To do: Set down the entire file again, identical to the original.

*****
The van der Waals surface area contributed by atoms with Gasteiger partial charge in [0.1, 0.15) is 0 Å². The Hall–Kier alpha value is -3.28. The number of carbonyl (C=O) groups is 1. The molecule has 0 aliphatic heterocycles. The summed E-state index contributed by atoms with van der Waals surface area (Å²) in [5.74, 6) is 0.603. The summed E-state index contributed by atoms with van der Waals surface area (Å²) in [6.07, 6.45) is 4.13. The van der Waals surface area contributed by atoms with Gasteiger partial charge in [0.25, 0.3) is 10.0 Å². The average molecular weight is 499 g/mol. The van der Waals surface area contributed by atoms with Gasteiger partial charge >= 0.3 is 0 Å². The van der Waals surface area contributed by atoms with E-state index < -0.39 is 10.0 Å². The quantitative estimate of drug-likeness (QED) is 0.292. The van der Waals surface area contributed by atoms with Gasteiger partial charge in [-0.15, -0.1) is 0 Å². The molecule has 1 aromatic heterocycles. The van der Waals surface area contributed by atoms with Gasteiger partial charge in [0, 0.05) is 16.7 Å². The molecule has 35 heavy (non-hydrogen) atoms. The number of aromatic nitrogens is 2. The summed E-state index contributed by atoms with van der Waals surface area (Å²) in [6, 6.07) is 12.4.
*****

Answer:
The van der Waals surface area contributed by atoms with Gasteiger partial charge in [0.1, 0.15) is 0 Å². The Hall–Kier alpha value is -3.28. The number of carbonyl (C=O) groups is 1. The molecule has 0 aliphatic heterocycles. The summed E-state index contributed by atoms with van der Waals surface area (Å²) in [5.74, 6) is 0.603. The summed E-state index contributed by atoms with van der Waals surface area (Å²) in [6.07, 6.45) is 4.13. The van der Waals surface area contributed by atoms with Gasteiger partial charge in [0.25, 0.3) is 10.0 Å². The average molecular weight is 499 g/mol. The van der Waals surface area contributed by atoms with Gasteiger partial charge >= 0.3 is 0 Å². The van der Waals surface area contributed by atoms with E-state index < -0.39 is 10.0 Å². The quantitative estimate of drug-likeness (QED) is 0.292. The van der Waals surface area contributed by atoms with Gasteiger partial charge in [-0.15, -0.1) is 0 Å². The molecule has 1 aromatic heterocycles. The van der Waals surface area contributed by atoms with Gasteiger partial charge in [0, 0.05) is 16.7 Å². The molecule has 35 heavy (non-hydrogen) atoms. The number of aromatic nitrogens is 2. The summed E-state index contributed by atoms with van der Waals surface area (Å²) in [6, 6.07) is 12.4.